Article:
5 days in the life of ANN FUREDI

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MONDAY: A meeting with British Pregnancy Advisory Service to discuss a MORI poll we've commissioned on abortion means I'm up at 6am to travel to Birmingham. The questions were designed to gauge public opinion as accurately as possible and from a pro-choice perspective the results are good. Sixty-four per cent agree that abortion should be legally available to all who want it, while 25 per cent disagree. Those who agree have increased by 10 per cent since 1980. A majority approve of abortion when the woman's life or health is at risk, when she is under 16, in cases of rape and/or the pregnancy would result in a mentally or physically disabled child.

The not-so-good news is that 51 per cent disapprove of abortion when the woman cannot afford to have a child. It's also clear that many in the 15-24 age group have ambivalent attitudes.

Interestingly, disapproving of abortion and wishing to make it illegal, it seems, are not the same thing. BPAS chief executive Ian Jones points out that lots of their clients think abortion is the best solution for themselves but still think abortion is "wrong" in the abstract.

I get back to the Birth Control Trust office mid-afternoon. Fortunately a friend will collect my son from his nursery so I can stay late to brief Baroness Gould who will chair Thursday's press conference.

TUESDAY: Jake (age one) wakes up at 7am and practices singing-shouting which wakes me 10 minutes before the alarm. My husband, Frank, is dead to the world. I can get myself and Jake up, dressed and out in 30 minutes on my own, but when Frank helps it's easier. Do I wake him or not? Of course I do!

At the office David Nolan who runs press work has drafted a summary of the poll which MORI will check. Amanda Callaghan, parliamentary officer, has identified which MPs might be targeted by anti-abortion candidates in the election and we discuss how to ensure they are aware of the true state of public opinion. I discuss the poll with some weekly medical papers.

I take home various draft briefing papers to check when Jake has gone to bed. As always, the couple of hours between when I get home and Jake's bedtime are "his time". We play with building blocks and he sings-shouts along to a CD of Disney tunes.

WEDNESDAY: The calm before the storm. David and I second-guess how the anti-choice lobby will respond and what our counter response should be. I'm tense because MORI chairman Bob Worcester is to present the data at the press conference and we haven't yet seen his slides. This means we don't know what he's going to say. David insists that, as MORI have vetted our press briefing for accuracy, their interpretation of the data cannot be very different. Obviously he's right but I can't bear to leave anything to chance. I drive the office mad humming Disney tunes under my breath.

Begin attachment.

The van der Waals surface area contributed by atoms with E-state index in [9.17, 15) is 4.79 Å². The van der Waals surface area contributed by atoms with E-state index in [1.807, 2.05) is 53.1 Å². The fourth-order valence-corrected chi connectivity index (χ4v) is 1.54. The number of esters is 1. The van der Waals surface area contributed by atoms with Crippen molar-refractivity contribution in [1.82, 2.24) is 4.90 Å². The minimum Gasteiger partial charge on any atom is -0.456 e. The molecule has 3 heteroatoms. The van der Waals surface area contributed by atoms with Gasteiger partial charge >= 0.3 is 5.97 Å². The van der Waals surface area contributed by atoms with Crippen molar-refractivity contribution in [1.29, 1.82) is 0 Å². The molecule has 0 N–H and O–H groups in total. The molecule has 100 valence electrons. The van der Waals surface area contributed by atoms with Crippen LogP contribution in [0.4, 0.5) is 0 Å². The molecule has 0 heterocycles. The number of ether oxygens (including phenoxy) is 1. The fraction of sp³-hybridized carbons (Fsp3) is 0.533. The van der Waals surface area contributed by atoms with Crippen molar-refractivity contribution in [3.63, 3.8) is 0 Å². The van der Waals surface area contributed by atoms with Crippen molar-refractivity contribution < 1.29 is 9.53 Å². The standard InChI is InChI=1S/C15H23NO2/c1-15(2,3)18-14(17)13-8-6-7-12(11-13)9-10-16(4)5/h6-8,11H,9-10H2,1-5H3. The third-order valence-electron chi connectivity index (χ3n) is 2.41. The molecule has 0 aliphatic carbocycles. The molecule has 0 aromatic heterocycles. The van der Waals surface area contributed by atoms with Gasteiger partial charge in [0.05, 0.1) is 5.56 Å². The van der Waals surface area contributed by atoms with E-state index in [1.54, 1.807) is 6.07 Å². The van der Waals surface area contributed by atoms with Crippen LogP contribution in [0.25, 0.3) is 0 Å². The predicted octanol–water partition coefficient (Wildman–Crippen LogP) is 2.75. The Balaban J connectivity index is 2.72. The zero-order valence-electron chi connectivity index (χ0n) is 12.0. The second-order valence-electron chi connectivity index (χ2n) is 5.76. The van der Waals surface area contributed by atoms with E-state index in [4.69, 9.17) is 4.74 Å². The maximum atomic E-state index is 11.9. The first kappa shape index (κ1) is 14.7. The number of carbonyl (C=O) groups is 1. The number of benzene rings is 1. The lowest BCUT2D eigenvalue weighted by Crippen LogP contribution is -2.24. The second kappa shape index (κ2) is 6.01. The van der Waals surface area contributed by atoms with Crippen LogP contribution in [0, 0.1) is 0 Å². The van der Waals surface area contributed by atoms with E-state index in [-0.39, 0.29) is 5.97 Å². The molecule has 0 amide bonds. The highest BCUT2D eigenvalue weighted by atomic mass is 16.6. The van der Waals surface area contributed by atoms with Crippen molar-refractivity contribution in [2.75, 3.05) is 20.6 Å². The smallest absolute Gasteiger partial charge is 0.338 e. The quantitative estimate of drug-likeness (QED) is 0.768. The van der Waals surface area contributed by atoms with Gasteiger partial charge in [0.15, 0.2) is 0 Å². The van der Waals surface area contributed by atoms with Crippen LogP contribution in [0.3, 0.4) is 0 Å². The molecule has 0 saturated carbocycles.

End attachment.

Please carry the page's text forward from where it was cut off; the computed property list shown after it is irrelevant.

THURSDAY: After pre-recording a piece for Radio 4's Woman's Hour, I dash down to the press conference at the House of Commons. David is in heated negotiations with the audio-visual man because they've supplied a slide projector not an overhead projector. At 10.30 we have a room full of press and representatives of pro-choice organisations. Amanda is searching for Sir David Steel who arrives just in time, having sprinted from another meeting.

The event is so effortless it's almost an anti-climax. Baroness Gould and Sir David Steel express their concerns at the inaccuracy of much of the material circulated to politicians by anti-choice groups. Bob Worcester emphasises the significance of the increased support for legal abortion and the chairs of BCT and BPAS explain why women need choice.

The afternoon and evening are punctuated by radio interviews culminating in a late-night debate with a naive young man who insists that abortion is damaging to women. I wonder if he's considered how damaging it is to force a woman to endure pregnancy and childbirth against her will.

FRIDAY: Coverage is great but the Daily Mail, which is usually obsessed with abortion, hasn't covered it at all. Predictably the anti-abortion response is that the phrasing of questions affects the results. And so it might. If we had massaged the questions we might have got an even better response. But I'd rather know the areas where public acceptance of abortion is weakest so that we can make a more convincing case. After this week, I'm convinced that the only figure that needs a massage is mine.

Ann Furedi is director of the Birth Control Trust.

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